“Choose this Day”

August 22, 2021

John 6:56–69 (Old Testament Joshua 24: 1–2, 14–18)

This is the last in a series of five Sundays that draws on John 6 for the Gospel:

· John 6:1–21 — feeding of the 5,000 & Jesus walking on water

· John 6:24–35 — controversy over the bread God gives

· John 6:35,41–51 — controversy over Jesus

· John 6:51–58 — eat my flesh, drink my blood

· John 6:56–69 — Jesus loses many disciples

“Those who eat my flesh and drink my blood abide in me, and I in them. Just as the living Father sent me, and I live because of the Father, so whoever eats me will live because of me. This is the bread that came down from heaven, not like that which your ancestors ate, and they died. But the one who eats this bread will live forever.’ He said these things while he was teaching in the synagogue at Capernaum.

When many of his disciples heard it, they said, ‘This teaching is difficult; who can accept it?’ But Jesus, being aware that his disciples were complaining about it, said to them, ‘Does this offend you? Then what if you were to see the Son of Man ascending to where he was before? It is the spirit that gives life; the flesh is useless. The words that I have spoken to you are spirit and life. But among you there are some who do not believe.’ For Jesus knew from the first who were the ones that did not believe, and who was the one that would betray him. And he said, ‘For this reason I have told you that no one can come to me unless it is granted by the Father.’

Because of this many of his disciples turned back and no longer went about with him. So, Jesus asked the twelve, ‘Do you also wish to go away?’ Simon Peter answered him, ‘Lord, to whom can we go? You have the words of eternal life. We have come to believe and know that you are the Holy One of God.’”

*** ***

The past 18 months of pandemic have provided opportunity to learn many lessons about the human family, the human condition and human allegiances. One lesson that seems prominent is the varying notions about the choices that we have or do not have at our fingertips. Throughout much of the past year, we had no choice about entering some churches because they were closed. Children in many schools had no choice but to stay home. But we always had choices about protecting ourselves from heightened risk of infection by adopting basic safety measures. For many people pandemic protocols established by public and private organizations continue to be seen as a conflict between individual rights versus safety and the good of community.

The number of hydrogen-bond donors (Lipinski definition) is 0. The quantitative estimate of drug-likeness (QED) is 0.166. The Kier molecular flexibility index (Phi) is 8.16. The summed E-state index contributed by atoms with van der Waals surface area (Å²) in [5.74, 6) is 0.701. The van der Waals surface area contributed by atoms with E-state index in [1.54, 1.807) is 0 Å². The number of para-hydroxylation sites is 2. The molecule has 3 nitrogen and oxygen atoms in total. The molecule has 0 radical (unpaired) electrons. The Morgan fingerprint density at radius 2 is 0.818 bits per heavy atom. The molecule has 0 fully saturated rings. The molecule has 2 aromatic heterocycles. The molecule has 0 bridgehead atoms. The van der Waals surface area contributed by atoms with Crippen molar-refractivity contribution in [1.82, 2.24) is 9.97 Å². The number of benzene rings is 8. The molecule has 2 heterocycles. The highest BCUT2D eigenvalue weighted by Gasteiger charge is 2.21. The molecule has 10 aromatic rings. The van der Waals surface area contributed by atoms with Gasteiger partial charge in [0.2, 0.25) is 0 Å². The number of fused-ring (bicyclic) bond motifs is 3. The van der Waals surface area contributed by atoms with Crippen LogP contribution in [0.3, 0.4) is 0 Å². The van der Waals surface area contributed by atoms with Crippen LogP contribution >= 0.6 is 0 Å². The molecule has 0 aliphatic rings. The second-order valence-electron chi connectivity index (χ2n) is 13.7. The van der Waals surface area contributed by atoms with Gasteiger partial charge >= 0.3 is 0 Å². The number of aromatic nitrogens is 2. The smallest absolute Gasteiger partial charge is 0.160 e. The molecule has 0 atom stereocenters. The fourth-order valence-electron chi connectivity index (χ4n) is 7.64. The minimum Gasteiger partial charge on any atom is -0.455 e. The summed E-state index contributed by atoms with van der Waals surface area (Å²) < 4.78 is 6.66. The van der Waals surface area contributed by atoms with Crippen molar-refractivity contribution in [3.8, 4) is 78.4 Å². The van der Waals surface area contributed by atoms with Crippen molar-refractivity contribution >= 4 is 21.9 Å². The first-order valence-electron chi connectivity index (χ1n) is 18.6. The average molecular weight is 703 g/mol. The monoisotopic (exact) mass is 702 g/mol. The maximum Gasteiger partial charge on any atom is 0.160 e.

Life is full of choices and decisions. With regard to the measures to promote individual and public safety against a global pandemic, deciding for mask wearing and taking the vaccine are scientifically proven to be the best choices for the greatest number of people. Doing so is a contribution to the common good and people all over the globe. However, the conflict over choice and freedom persists. Some believe we have vast freedom to choose whether to adopt such actions. For others, choosing to comply to both mask wearing and vaccine in order to contribute to public health and the wellbeing of self and others is paramount. Yet others believe we do not really have any choice because someone else more powerful than us chooses for us.

Today’s Gospel along with the accompanying Old Testament reading from Joshua 24 raises the question, “What does it mean to choose God?” Both passages make clear, choice matters. “Choose this day whom you will serve,” Joshua tells the Israelites as they present themselves before God at Shechem.

In John, Jesus asks the handful of disciples still with him after teaching of challenging beliefs, “Do you also want to go away?” Many people had taken offense at his teachings and walked away. Jesus had taught some shocking things. “Those who eat my flesh and drink my blood abide in me and I in them.” “Whoever eats me will live because of me.” Here at the end of chapter 6 there is a fork in the road and for everyone it is a time to choose.